This person detection system built in-house by Plumerai and squeezed into a tiny microcontroller also does not seem to compromise accuracy. However, Plumerai is being careful about how the accuracy of its model is being tested. While the most common approach is to measure accuracy on a public dataset such as COCO, Plumerai says they “found this to be flawed”. It cites the example of many datasets not being an accurate representation of real-world scenarios.

As a result, Plumerai says the right dataset to measure the accuracy of its person detection system is one that is “specifically collected for the target application”. It went ahead with its own test dataset to measure accuracy but does note that this “test dataset is completely independent and separate from the training dataset”.

After selecting the dataset, the startup chose Google’s state-of-the-art EfficientDet as the most appropriate model to compare to. For the uninitiated, the EfficientDet is a large and highly accurate model that is scalable, enabling a range of performance points. The model starts with D0, which has a model size of 15.6MB and goes up to D7x, which requires 308MB.

The accuracy test shared by Plumerai shows that its model is just as accurate as the pre-trained EfficientDet-D4. With a real-world person detection mAP of 88.2, Plumerai’s model has a size of just 737KB, which makes it 112 times smaller than the EfficientDet-D4 model at 79.7MB. The thing working in favour of Plumerai’s model is that it does not use a $10,000 NVIDIA Tesla V100 GPU like the EfficientDet-D4 model.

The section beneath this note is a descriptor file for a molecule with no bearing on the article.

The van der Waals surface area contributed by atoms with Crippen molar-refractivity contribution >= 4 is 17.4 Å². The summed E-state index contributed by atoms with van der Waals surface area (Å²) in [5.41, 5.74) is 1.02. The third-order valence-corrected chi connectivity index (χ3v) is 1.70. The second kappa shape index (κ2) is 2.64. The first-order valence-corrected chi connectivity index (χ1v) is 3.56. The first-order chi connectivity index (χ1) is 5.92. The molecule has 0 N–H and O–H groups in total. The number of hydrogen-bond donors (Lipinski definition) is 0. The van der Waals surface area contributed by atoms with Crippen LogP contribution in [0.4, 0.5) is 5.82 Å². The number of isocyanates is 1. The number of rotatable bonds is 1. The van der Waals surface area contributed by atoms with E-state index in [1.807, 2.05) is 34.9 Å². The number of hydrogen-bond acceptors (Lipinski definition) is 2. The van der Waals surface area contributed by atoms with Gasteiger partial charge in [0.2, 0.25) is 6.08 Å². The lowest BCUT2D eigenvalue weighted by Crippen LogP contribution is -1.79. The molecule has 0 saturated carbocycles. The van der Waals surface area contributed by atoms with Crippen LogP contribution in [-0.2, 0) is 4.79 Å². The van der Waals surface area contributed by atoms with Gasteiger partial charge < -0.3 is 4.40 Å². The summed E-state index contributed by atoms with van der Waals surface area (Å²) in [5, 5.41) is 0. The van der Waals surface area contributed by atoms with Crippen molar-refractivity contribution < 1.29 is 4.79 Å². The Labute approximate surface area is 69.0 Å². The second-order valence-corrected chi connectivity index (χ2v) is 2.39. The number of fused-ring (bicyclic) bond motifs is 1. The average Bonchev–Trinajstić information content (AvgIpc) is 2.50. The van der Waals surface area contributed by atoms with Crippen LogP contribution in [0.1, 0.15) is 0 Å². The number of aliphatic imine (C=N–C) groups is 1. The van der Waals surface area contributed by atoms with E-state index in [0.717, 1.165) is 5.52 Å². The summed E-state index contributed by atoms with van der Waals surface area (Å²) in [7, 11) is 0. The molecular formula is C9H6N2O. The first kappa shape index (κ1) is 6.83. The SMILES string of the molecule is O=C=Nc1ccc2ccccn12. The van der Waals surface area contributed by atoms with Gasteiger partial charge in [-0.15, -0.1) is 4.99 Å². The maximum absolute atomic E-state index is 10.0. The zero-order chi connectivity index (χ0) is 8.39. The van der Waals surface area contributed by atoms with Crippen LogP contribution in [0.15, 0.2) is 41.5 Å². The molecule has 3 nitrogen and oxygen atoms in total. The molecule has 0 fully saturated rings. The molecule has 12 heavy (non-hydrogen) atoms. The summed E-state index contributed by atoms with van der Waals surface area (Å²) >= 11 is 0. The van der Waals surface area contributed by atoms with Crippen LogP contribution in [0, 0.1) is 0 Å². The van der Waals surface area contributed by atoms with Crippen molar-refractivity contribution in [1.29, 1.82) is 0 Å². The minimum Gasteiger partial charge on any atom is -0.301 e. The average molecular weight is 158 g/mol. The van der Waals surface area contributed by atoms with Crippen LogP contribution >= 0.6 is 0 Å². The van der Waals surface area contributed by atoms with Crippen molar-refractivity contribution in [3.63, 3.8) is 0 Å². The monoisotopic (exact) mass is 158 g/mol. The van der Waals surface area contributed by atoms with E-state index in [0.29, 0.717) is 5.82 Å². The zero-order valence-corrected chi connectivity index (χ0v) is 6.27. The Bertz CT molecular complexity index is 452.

Ambient computing and full-stack optimisation

Every tech computing talks about ambient computing, which is essentially the combination of hardware, software, sensors, machines and user experiences communicating and adapting as part of our daily life. To get there, IoT is one important element and technology like Plumerai’s person detection model housed in a tiny microcontroller could be the other important element.

The fact that Plumerai is offering the solution as a full AI stack makes it more useful to end customers. The startup says that its AI stack starts with wise selection of data and it does extensive data collection for its platform. It also uses its own data pipeline for intelligent curation, augmentation, oversampling strategies, model debugging, data unit tests, and more.

The next step is to design and train the model and Plumerai’s model supports a single class as opposed to multi-class models like EfficientDet. It also includes Binarised Neural Networks technology to not only shrink the network but also speed up the model. The final element in the inference engine was developed from scratch. Plumerai says its inference model outperforms TensorFlow Lite for Microcontrollers.

Technology is supposed to be affordable, efficient and widely available over time but data centres are an area where scarcity is often the game. With its approach, Plumerai could convince several AI-driven companies to adopt its model instead of using expensive GPUs to build their own AI stack. However, that success will depend on how well the model performs in the real world.